There might have been a plague of wasps in Paris but in Wigan in 1977 we were dealing with bees. Bees in Goose Green!
WIGAN HOLIDAYS BEGAN, as a heat wave hits town. With it a storm of bees attacked a house in Goose Green.
Here, again, is what the Wigan Observer of the 8th July 1977 had to say:
“It was terrifying. A black mass of bees just swarmed up the street. I managed to grab the children indoors and slam the door shut.” The bees then swarmed up the driveway and gathered on the eaves of my neighbours dormer extension.”
“I thought I had got rid of them”, said the neighbour. “I called the police on Wednesday. When an officer came around he used a can of fly spray to try and disperse the bees and hosed them down. “This made them fly away but they soon came back. It seems the Queen bee could be under a slate in my dormer extension and this seems to be the attraction. “It’s fascinating to watch the bees but they frightened us to death. Even the postman has been dubious about coming up the path.”
Yesterday the resident was awaiting the arrival of a beekeeper to get rid of the offending insects.
Wigan was far too dangerous for us.We hit London for the day.The aim was for Paul and Andy to have a look at a couple of art colleges that they may be interested in enrolling at, after they completed their Art Foundation Course at Wigan Technical College this coming year, while I went along just for the trip. IfWigan was sweltering in a sort of Southport open-air baths type of way then London resembled a dip in the Amazon. But wasn’t London always like this? I had previously visited on a number of occasions with school and it could to all intents and purposes be in a different country to Wigan. I absolutely loved it.
We are aware that The Sex Pistols are releasing their new single ‘Pretty Vacant’ coupled with the Iggy Pop song ‘No Fun.’ It was being released just five weeks after ‘God Save the Queen’. So on arrival in London we headed straight for the Virgin Records shop on New Oxford Street. The shop was nothing like the Virgin megastores of recent times. It was simply a small basement shop and as we went down the steps we stumbled into an assortment of punks all listening to the Sex Pistols new single. It was an unbelievable song. It may not have been as controversial as ‘God Save the Queen’ but the riff; the hooks and the chorus make it the best Sex Pistols single thus far. I quickly purchased the single along with a new single by Celia & The Mutations called ‘Mony Mony’. I had absolutely no idea who Celia was but – in the picture sleeve – she looks delicious stood next to a drainpipe. The fact that the single was in the punk section was enough for me. A quick look at the back of the single shows a band in silhouette. It was The Stranglers masquerading under the name of The Mutations. It was on the same label as The Stranglers (United Artists) and I later learn that it features Celia Collin singing the old Tommy James & the Shondells hit ‘Mony Mony.’ She had appeared onstage with the band singing this song as an encore occasionally for some time now.The single was coupled with ‘Mean to Me’ (written by all the members of The Stranglers). I’ve got ‘Pretty Vacant’ in my head but I also can’t wait to get home and play the Celia And The Mutations record.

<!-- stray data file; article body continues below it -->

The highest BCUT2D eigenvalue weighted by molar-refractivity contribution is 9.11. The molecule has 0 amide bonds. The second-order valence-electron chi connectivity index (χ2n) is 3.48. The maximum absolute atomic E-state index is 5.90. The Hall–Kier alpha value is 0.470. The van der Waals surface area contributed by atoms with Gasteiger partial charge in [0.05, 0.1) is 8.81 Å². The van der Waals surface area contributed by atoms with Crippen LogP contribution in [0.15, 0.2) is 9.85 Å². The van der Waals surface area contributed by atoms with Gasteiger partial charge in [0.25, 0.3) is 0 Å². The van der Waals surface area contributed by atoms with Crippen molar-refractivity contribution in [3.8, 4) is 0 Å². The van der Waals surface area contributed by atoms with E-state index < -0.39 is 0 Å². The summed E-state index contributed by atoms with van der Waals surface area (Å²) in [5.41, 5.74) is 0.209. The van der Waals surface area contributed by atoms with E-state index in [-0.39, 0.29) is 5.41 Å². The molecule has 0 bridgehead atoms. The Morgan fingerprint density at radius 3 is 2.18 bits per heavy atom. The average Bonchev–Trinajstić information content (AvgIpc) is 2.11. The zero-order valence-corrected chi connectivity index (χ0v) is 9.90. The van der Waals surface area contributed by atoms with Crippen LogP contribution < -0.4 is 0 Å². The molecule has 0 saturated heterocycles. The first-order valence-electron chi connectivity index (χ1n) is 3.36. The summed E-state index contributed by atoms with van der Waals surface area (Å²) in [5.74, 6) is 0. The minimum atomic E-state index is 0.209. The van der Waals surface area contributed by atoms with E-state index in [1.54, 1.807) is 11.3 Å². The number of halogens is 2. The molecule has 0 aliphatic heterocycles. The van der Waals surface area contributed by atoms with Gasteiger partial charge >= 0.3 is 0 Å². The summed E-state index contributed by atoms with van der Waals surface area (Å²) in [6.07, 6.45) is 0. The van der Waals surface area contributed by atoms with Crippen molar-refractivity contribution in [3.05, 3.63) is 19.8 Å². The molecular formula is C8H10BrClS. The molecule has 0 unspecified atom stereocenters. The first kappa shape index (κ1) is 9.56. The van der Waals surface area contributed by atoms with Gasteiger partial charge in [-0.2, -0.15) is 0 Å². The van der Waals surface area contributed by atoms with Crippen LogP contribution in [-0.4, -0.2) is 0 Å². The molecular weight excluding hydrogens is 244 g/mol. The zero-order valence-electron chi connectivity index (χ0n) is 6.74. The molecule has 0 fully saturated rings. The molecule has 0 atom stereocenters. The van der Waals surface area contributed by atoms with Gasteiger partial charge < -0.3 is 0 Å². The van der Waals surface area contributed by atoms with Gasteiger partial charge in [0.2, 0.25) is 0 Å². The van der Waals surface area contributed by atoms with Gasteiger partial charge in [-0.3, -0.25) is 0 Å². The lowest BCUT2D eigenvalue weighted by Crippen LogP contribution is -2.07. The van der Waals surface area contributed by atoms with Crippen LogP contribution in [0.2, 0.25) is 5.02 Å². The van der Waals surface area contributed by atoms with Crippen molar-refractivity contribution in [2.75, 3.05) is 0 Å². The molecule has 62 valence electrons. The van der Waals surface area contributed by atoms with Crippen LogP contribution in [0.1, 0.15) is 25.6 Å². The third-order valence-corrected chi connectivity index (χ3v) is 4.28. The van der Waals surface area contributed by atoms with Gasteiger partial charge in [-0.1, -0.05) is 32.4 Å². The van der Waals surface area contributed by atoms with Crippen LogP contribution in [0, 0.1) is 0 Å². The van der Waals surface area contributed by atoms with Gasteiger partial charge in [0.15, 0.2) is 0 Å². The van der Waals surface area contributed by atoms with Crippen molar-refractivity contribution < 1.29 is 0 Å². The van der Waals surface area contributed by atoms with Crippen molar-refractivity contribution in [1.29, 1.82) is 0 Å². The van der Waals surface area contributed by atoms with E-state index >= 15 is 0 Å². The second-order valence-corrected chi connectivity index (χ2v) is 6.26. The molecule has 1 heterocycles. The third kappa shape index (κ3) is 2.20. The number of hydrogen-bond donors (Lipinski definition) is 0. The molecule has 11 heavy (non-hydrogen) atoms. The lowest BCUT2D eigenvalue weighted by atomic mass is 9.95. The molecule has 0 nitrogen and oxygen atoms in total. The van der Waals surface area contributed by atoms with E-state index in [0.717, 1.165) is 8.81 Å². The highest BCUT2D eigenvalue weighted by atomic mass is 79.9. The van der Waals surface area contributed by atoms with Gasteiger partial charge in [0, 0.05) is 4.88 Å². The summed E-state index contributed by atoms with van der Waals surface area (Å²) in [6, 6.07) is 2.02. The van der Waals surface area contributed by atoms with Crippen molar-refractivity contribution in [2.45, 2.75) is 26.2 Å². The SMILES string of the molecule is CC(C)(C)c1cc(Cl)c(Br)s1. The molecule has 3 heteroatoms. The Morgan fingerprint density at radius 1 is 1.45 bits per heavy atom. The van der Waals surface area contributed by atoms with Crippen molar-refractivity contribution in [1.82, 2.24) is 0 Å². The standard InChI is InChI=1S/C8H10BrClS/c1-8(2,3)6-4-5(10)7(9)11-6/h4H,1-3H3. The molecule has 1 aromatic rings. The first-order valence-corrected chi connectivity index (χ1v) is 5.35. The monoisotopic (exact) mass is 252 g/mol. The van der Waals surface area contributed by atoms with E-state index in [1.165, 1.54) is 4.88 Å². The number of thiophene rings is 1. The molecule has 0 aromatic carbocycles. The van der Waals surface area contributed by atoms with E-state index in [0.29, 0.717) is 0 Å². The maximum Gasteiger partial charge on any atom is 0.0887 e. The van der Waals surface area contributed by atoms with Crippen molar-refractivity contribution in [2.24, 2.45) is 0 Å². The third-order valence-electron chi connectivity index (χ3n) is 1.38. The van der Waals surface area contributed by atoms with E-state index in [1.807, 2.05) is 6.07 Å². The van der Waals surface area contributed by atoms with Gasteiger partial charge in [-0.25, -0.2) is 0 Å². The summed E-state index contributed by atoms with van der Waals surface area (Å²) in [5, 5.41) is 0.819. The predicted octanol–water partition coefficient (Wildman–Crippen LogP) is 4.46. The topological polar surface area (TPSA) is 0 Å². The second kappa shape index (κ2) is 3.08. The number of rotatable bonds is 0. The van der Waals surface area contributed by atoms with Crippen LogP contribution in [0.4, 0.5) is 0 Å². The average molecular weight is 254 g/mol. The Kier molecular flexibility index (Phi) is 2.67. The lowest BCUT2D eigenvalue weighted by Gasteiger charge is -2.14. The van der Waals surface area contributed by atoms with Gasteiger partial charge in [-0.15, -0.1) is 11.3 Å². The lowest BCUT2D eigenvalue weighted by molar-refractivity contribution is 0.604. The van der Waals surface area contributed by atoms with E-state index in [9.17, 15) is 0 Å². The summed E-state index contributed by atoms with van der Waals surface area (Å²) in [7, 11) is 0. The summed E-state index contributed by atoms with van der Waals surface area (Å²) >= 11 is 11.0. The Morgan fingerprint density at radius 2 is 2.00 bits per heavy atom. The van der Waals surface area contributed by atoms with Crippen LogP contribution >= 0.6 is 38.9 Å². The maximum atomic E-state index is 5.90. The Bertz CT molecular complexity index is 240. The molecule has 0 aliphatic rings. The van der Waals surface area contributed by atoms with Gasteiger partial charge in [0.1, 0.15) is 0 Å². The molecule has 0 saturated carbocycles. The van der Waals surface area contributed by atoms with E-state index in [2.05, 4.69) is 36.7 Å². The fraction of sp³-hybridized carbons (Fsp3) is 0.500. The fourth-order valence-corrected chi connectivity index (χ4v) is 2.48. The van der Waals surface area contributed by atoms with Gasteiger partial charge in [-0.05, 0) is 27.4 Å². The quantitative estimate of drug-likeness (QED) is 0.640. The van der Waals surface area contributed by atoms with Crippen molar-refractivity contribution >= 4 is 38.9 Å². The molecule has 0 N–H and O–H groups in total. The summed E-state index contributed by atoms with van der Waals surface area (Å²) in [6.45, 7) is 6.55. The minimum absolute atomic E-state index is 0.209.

Any attempt to share my “Celia thoughts” with anybody at work are curtailed as big football news has hit the red nation and the vast number of Wigan Reds that work and live in Wigan. I hold no truck for Manchester United but even I had to chuckle as news came through that the club’s directors had sensationally sacked manager Tommy Docherty.
The directors’ announcement did not mention the 49-year old Scot’s controversial affair with the wife of the club’s physiotherapist, Laurie Brown yet this was surely the reason.
Rival fans began the season with a new song
‘Who’s up Mary Brown?’
(Traditional arrangement to the tune of ‘Who’s up Lindsay’s arse?’)
On Saturday there had been some talk at the Keller and in Bluto’s about a
new club that had opened it’s doors in London and a few were going down to catch some of the local bands that were appearing down there.The club was called TheVortex and was located in Crackers nightclub inWardour Street.We had been drinking around Soho that previous Friday but I can’t for the life of me remember any club called Crackers.Then again we did leave the area pretty hastily after stumbling into a gay pub. It was like the Whitesmiths but clad in leather and had slightly less moustaches on parade!
The Vortex club had a capacity some six hundred more than The Roxy Club with a higher stage and better view. Local heroes Buzzcocks,The Fall and John Cooper-Clarke were the opening acts. I was aware of The Roxy Club due to the ‘Live at the Roxy’ LP on Harvest Records. It’s a fascinating document that captures the dawn of the punk movement. The album was recorded between January and April 1977 and features Slaughter and the Dogs, The Adverts, Eater, Buzzcocks, Wire, Unwanted, X Ray Spex and Johnny Moped. The quality of the recording is just short of abysmal with people talking and the sound of glasses being broken in the background. It does, however, have some great pictures of the London punks dotted about the sleeve and I would study them for many hours when I first bought the album.
A week after our London trip I’m still listening to ‘Pretty Vacant’ by The Sex Pistols. It’s still sounding great as it does to this day. Which, of course, is more than can be said for ‘Mony Mony’ by Celia and The Mutations. It proved that not everything that was masquerading as “punk” was breathtakingly wonderful.There were many more “purchasing mistakes” to be made…